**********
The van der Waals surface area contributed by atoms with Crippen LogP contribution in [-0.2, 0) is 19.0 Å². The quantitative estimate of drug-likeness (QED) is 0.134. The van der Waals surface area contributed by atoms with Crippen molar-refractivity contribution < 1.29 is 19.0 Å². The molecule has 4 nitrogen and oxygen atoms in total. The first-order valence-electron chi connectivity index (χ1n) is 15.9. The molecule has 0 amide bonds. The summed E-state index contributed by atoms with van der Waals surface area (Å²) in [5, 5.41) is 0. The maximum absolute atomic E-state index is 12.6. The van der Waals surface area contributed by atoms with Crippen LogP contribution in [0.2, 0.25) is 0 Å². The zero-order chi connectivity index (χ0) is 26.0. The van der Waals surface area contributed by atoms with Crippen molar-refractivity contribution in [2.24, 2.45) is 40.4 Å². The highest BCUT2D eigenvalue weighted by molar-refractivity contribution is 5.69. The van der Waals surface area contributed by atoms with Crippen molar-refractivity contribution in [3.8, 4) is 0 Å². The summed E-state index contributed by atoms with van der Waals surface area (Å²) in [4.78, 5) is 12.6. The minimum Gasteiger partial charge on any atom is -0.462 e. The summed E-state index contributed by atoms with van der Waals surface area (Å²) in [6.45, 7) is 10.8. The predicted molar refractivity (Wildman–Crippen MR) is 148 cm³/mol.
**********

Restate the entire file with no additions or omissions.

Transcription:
The van der Waals surface area contributed by atoms with Crippen LogP contribution in [-0.2, 0) is 19.0 Å². The quantitative estimate of drug-likeness (QED) is 0.134. The van der Waals surface area contributed by atoms with Crippen molar-refractivity contribution < 1.29 is 19.0 Å². The molecule has 4 nitrogen and oxygen atoms in total. The first-order valence-electron chi connectivity index (χ1n) is 15.9. The molecule has 0 amide bonds. The summed E-state index contributed by atoms with van der Waals surface area (Å²) in [5, 5.41) is 0. The maximum absolute atomic E-state index is 12.6. The van der Waals surface area contributed by atoms with Crippen LogP contribution in [0.2, 0.25) is 0 Å². The zero-order chi connectivity index (χ0) is 26.0. The van der Waals surface area contributed by atoms with Crippen molar-refractivity contribution in [2.24, 2.45) is 40.4 Å². The highest BCUT2D eigenvalue weighted by molar-refractivity contribution is 5.69. The van der Waals surface area contributed by atoms with Crippen molar-refractivity contribution in [3.8, 4) is 0 Å². The summed E-state index contributed by atoms with van der Waals surface area (Å²) in [4.78, 5) is 12.6. The minimum Gasteiger partial charge on any atom is -0.462 e. The summed E-state index contributed by atoms with van der Waals surface area (Å²) in [6.45, 7) is 10.8. The predicted molar refractivity (Wildman–Crippen MR) is 148 cm³/mol.